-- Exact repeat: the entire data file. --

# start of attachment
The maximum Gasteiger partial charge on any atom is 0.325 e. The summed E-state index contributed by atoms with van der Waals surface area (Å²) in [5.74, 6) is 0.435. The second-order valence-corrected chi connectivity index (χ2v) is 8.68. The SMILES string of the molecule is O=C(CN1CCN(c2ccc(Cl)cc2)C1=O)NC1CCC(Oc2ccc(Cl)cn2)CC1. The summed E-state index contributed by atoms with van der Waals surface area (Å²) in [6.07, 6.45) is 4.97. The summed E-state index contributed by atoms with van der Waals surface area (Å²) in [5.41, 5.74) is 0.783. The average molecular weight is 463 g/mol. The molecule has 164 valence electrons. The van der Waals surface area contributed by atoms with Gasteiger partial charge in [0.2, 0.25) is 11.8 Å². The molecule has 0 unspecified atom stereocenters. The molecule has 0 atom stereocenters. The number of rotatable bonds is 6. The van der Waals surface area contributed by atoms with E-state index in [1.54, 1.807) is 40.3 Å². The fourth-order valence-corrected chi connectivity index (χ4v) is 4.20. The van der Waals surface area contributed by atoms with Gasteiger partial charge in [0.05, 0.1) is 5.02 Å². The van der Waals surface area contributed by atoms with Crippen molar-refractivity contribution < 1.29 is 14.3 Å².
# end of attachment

The maximum Gasteiger partial charge on any atom is 0.325 e. The summed E-state index contributed by atoms with van der Waals surface area (Å²) in [5.74, 6) is 0.435. The second-order valence-corrected chi connectivity index (χ2v) is 8.68. The SMILES string of the molecule is O=C(CN1CCN(c2ccc(Cl)cc2)C1=O)NC1CCC(Oc2ccc(Cl)cn2)CC1. The summed E-state index contributed by atoms with van der Waals surface area (Å²) in [6.07, 6.45) is 4.97. The summed E-state index contributed by atoms with van der Waals surface area (Å²) in [5.41, 5.74) is 0.783. The average molecular weight is 463 g/mol. The molecule has 164 valence electrons. The van der Waals surface area contributed by atoms with Gasteiger partial charge in [0.2, 0.25) is 11.8 Å². The molecule has 0 unspecified atom stereocenters. The molecule has 0 atom stereocenters. The number of rotatable bonds is 6. The van der Waals surface area contributed by atoms with E-state index in [1.54, 1.807) is 40.3 Å². The fourth-order valence-corrected chi connectivity index (χ4v) is 4.20. The van der Waals surface area contributed by atoms with Gasteiger partial charge in [0.05, 0.1) is 5.02 Å². The van der Waals surface area contributed by atoms with Crippen molar-refractivity contribution < 1.29 is 14.3 Å².